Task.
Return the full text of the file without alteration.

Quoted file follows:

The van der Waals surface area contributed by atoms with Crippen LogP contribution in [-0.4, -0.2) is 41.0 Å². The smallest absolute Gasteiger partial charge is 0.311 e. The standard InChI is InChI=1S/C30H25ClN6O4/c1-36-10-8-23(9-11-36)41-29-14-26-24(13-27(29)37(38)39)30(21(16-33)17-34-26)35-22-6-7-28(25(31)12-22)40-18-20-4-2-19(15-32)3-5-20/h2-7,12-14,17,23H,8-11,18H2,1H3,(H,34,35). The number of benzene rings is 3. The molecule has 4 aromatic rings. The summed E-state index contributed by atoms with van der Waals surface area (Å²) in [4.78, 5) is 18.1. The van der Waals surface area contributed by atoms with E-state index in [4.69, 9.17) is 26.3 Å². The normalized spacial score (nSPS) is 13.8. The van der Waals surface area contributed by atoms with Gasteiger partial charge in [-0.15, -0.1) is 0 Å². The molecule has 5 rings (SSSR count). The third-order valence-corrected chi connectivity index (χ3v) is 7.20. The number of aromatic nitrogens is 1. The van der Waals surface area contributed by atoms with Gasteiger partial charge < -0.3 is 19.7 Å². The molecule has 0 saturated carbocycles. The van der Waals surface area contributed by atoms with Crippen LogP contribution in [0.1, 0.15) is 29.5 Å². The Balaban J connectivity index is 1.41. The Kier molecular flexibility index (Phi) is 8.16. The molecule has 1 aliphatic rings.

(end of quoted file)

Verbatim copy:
The van der Waals surface area contributed by atoms with Crippen LogP contribution in [-0.4, -0.2) is 41.0 Å². The smallest absolute Gasteiger partial charge is 0.311 e. The standard InChI is InChI=1S/C30H25ClN6O4/c1-36-10-8-23(9-11-36)41-29-14-26-24(13-27(29)37(38)39)30(21(16-33)17-34-26)35-22-6-7-28(25(31)12-22)40-18-20-4-2-19(15-32)3-5-20/h2-7,12-14,17,23H,8-11,18H2,1H3,(H,34,35). The number of benzene rings is 3. The molecule has 4 aromatic rings. The summed E-state index contributed by atoms with van der Waals surface area (Å²) in [4.78, 5) is 18.1. The van der Waals surface area contributed by atoms with E-state index in [4.69, 9.17) is 26.3 Å². The normalized spacial score (nSPS) is 13.8. The van der Waals surface area contributed by atoms with Gasteiger partial charge in [-0.15, -0.1) is 0 Å². The molecule has 5 rings (SSSR count). The third-order valence-corrected chi connectivity index (χ3v) is 7.20. The number of aromatic nitrogens is 1. The van der Waals surface area contributed by atoms with Gasteiger partial charge < -0.3 is 19.7 Å². The molecule has 0 saturated carbocycles. The van der Waals surface area contributed by atoms with Crippen LogP contribution in [0.1, 0.15) is 29.5 Å². The Balaban J connectivity index is 1.41. The Kier molecular flexibility index (Phi) is 8.16. The molecule has 1 aliphatic rings.